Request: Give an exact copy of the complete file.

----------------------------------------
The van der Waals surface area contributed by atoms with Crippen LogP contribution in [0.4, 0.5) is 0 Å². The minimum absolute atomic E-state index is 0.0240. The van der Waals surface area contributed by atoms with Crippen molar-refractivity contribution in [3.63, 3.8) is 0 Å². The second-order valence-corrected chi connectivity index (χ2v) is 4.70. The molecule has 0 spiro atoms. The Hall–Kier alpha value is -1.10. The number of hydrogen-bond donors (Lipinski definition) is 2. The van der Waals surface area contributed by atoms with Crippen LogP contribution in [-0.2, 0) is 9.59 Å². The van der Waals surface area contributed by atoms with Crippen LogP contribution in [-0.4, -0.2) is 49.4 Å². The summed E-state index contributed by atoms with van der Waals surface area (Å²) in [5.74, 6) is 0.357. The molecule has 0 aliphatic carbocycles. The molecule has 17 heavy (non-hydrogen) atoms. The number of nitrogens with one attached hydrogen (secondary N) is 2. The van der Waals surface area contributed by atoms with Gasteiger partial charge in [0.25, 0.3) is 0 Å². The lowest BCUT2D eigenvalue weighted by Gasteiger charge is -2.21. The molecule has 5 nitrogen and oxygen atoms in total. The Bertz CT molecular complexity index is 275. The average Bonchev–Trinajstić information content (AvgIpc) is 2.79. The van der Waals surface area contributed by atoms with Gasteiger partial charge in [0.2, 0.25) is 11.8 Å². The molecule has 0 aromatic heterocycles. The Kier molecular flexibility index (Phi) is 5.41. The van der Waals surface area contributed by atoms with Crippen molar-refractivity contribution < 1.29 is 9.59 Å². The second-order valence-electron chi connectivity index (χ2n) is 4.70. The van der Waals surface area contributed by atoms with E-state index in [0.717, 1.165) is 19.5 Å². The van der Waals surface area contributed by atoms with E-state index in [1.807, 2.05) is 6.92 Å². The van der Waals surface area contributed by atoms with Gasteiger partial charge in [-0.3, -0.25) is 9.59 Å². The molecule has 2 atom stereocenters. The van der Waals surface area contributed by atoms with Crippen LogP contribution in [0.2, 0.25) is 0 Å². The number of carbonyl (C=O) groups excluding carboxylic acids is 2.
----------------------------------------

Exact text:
The van der Waals surface area contributed by atoms with Crippen LogP contribution in [0.4, 0.5) is 0 Å². The minimum absolute atomic E-state index is 0.0240. The van der Waals surface area contributed by atoms with Crippen molar-refractivity contribution in [3.63, 3.8) is 0 Å². The second-order valence-corrected chi connectivity index (χ2v) is 4.70. The molecule has 0 spiro atoms. The Hall–Kier alpha value is -1.10. The number of hydrogen-bond donors (Lipinski definition) is 2. The van der Waals surface area contributed by atoms with Crippen LogP contribution in [-0.2, 0) is 9.59 Å². The van der Waals surface area contributed by atoms with Crippen LogP contribution in [-0.4, -0.2) is 49.4 Å². The summed E-state index contributed by atoms with van der Waals surface area (Å²) in [5.74, 6) is 0.357. The molecule has 0 aliphatic carbocycles. The molecule has 17 heavy (non-hydrogen) atoms. The number of nitrogens with one attached hydrogen (secondary N) is 2. The van der Waals surface area contributed by atoms with Gasteiger partial charge in [0.25, 0.3) is 0 Å². The lowest BCUT2D eigenvalue weighted by Gasteiger charge is -2.21. The molecule has 5 nitrogen and oxygen atoms in total. The Bertz CT molecular complexity index is 275. The average Bonchev–Trinajstić information content (AvgIpc) is 2.79. The van der Waals surface area contributed by atoms with Gasteiger partial charge in [0.2, 0.25) is 11.8 Å². The molecule has 0 aromatic heterocycles. The Kier molecular flexibility index (Phi) is 5.41. The van der Waals surface area contributed by atoms with Crippen molar-refractivity contribution < 1.29 is 9.59 Å². The second-order valence-electron chi connectivity index (χ2n) is 4.70. The van der Waals surface area contributed by atoms with E-state index in [0.717, 1.165) is 19.5 Å². The van der Waals surface area contributed by atoms with E-state index in [1.807, 2.05) is 6.92 Å². The van der Waals surface area contributed by atoms with Gasteiger partial charge in [-0.3, -0.25) is 9.59 Å². The molecule has 2 atom stereocenters. The van der Waals surface area contributed by atoms with Crippen LogP contribution in [0.2, 0.25) is 0 Å². The number of carbonyl (C=O) groups excluding carboxylic acids is 2.